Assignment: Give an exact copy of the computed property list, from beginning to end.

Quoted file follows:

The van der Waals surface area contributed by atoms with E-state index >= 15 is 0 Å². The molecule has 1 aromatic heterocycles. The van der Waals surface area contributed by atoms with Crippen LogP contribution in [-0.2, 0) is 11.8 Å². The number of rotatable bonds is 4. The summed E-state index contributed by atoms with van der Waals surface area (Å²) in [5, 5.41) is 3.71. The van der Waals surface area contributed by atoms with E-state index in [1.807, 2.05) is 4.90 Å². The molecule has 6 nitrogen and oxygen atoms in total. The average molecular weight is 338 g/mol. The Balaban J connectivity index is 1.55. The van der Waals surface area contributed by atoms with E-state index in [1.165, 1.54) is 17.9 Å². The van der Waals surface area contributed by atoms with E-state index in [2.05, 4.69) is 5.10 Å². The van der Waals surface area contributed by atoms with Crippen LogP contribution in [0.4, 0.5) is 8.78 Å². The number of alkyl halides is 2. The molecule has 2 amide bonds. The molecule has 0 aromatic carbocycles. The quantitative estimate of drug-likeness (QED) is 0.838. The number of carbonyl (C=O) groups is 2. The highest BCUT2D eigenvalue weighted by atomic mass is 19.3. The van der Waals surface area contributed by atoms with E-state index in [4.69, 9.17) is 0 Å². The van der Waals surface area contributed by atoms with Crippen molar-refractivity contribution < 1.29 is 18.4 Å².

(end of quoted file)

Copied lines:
The van der Waals surface area contributed by atoms with E-state index >= 15 is 0 Å². The molecule has 1 aromatic heterocycles. The van der Waals surface area contributed by atoms with Crippen LogP contribution in [-0.2, 0) is 11.8 Å². The number of rotatable bonds is 4. The summed E-state index contributed by atoms with van der Waals surface area (Å²) in [5, 5.41) is 3.71. The van der Waals surface area contributed by atoms with E-state index in [1.807, 2.05) is 4.90 Å². The molecule has 6 nitrogen and oxygen atoms in total. The average molecular weight is 338 g/mol. The Balaban J connectivity index is 1.55. The van der Waals surface area contributed by atoms with E-state index in [1.165, 1.54) is 17.9 Å². The van der Waals surface area contributed by atoms with E-state index in [2.05, 4.69) is 5.10 Å². The van der Waals surface area contributed by atoms with Crippen LogP contribution in [0.4, 0.5) is 8.78 Å². The number of alkyl halides is 2. The molecule has 2 amide bonds. The molecule has 0 aromatic carbocycles. The quantitative estimate of drug-likeness (QED) is 0.838. The number of carbonyl (C=O) groups is 2. The highest BCUT2D eigenvalue weighted by atomic mass is 19.3. The van der Waals surface area contributed by atoms with E-state index in [4.69, 9.17) is 0 Å². The van der Waals surface area contributed by atoms with Crippen molar-refractivity contribution < 1.29 is 18.4 Å².